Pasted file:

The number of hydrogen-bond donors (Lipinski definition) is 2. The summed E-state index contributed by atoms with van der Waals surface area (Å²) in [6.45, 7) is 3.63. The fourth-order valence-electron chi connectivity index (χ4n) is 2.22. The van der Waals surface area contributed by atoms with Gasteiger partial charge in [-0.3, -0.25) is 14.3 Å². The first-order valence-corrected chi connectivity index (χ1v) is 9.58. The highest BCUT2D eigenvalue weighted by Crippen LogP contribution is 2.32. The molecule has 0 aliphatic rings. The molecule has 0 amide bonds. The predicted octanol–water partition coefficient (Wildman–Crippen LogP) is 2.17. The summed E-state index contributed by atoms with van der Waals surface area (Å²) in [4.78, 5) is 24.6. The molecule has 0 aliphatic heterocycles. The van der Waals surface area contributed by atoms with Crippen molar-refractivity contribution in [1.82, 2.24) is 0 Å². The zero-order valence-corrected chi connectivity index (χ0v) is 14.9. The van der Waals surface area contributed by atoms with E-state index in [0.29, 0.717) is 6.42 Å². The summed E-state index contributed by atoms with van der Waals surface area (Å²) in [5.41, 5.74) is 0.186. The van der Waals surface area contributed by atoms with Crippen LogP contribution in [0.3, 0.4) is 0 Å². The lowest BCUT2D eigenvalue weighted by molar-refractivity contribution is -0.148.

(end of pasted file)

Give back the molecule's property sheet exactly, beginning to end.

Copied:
The number of hydrogen-bond donors (Lipinski definition) is 2. The summed E-state index contributed by atoms with van der Waals surface area (Å²) in [6.45, 7) is 3.63. The fourth-order valence-electron chi connectivity index (χ4n) is 2.22. The van der Waals surface area contributed by atoms with Gasteiger partial charge in [-0.3, -0.25) is 14.3 Å². The first-order valence-corrected chi connectivity index (χ1v) is 9.58. The highest BCUT2D eigenvalue weighted by Crippen LogP contribution is 2.32. The molecule has 0 aliphatic rings. The molecule has 0 amide bonds. The predicted octanol–water partition coefficient (Wildman–Crippen LogP) is 2.17. The summed E-state index contributed by atoms with van der Waals surface area (Å²) in [4.78, 5) is 24.6. The molecule has 0 aliphatic heterocycles. The van der Waals surface area contributed by atoms with Crippen molar-refractivity contribution in [1.82, 2.24) is 0 Å². The zero-order valence-corrected chi connectivity index (χ0v) is 14.9. The van der Waals surface area contributed by atoms with E-state index in [0.29, 0.717) is 6.42 Å². The summed E-state index contributed by atoms with van der Waals surface area (Å²) in [5.41, 5.74) is 0.186. The van der Waals surface area contributed by atoms with Crippen LogP contribution in [0.3, 0.4) is 0 Å². The lowest BCUT2D eigenvalue weighted by molar-refractivity contribution is -0.148.